Computers have been used in teaching for more than twenty years. But a new book says that only now are they changing education. And it predicts that a lot more is about to happen.
|Alex Torres of Caldwell, Idaho, shown at his computer at home, plans to enroll at the iSucceed Virtual High School this fall|
The book is called "Disrupting Class: How Disruptive Innovation Will Change the Way the World Learns."
"Disruptive innovation" is a theory developed by lead author Clayton Christensen, a professor at the Harvard Business School. He says organizations almost always use new, creative technology only to continue what they already do.
New technology should change organizations, he says, disrupt them in a good way. They should use the technology to do things differently -- for example, to serve more needs.
The new book says the needed disruptive force in education is computer-based learning.
Michael Horn, another author of "Disrupting Class," told us about a Boston public school that he visited. Every student at Lilla G. Frederick Middle School in Dorchester, Massachusetts, has a laptop computer.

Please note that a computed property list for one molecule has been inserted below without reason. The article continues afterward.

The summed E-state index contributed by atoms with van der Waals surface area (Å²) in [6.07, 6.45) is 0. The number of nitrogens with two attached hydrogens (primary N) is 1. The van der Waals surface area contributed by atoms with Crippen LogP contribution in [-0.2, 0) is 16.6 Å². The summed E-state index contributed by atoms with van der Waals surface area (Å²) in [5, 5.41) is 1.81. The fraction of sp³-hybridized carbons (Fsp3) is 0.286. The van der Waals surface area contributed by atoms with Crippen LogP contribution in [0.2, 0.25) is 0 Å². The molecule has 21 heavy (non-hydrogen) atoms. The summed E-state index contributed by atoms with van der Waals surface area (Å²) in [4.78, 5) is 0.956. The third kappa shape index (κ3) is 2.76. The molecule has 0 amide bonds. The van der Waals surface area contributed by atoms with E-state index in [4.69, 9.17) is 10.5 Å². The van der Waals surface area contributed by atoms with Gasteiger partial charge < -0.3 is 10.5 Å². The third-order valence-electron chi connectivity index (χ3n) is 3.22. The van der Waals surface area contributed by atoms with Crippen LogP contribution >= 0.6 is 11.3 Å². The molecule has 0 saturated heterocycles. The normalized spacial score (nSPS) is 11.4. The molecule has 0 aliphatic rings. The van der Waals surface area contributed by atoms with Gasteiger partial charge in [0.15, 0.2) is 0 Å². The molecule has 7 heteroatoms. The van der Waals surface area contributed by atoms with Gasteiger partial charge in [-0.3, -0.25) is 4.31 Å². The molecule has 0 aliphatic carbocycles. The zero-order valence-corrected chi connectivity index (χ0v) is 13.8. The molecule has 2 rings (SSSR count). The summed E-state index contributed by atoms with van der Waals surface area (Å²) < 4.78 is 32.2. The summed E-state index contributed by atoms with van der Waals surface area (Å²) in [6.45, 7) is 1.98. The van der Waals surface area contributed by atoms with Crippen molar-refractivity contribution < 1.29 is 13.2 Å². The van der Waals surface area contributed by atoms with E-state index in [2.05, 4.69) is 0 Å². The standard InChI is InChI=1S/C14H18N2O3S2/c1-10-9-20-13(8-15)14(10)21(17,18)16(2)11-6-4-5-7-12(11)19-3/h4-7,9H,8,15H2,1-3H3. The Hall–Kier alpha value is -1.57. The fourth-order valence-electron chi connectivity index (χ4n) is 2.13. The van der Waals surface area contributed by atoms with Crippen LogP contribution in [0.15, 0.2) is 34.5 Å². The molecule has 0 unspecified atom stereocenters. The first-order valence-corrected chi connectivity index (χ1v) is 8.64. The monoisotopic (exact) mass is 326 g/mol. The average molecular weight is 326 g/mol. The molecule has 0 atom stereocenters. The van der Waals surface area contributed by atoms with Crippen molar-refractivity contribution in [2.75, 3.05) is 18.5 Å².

One class was learning about storms. Michael Horn says the laptops made it possible to truly individualize the lessons, to divide materials by ability level and learning style. At the end, the students all took part in a discussion led by the teacher.
Computer-based learning offers a way for students to take advanced courses not offered at their school, or to retake classes they failed. It also serves those who cannot physically attend school, and students who receive home schooling or need tutoring.
Computer-based learning includes online courses. Enrollments in online courses have grown sharply. In two thousand seven, the United States had about one million enrollments, not including college courses. Students could be enrolled in more than one course, through schools or education companies.
High school students make up about seventy percent of the enrollments. Still, nationally, only about one percent of all high school courses last year were taught online.
But the authors of "Disrupting Class" predict it will be ten percent in about six years. And their research suggests that the number will be about fifty percent by twenty nineteen. And Michael Horn says the future of online learning could be even greater in developing countries.
We’ll talk more about online learning next week.
And that's the VOA Special English Education Report, written by Nancy Steinbach. Our reports are online with transcripts and MP3s at voaspecialenglish.com. I'm Steve Ember.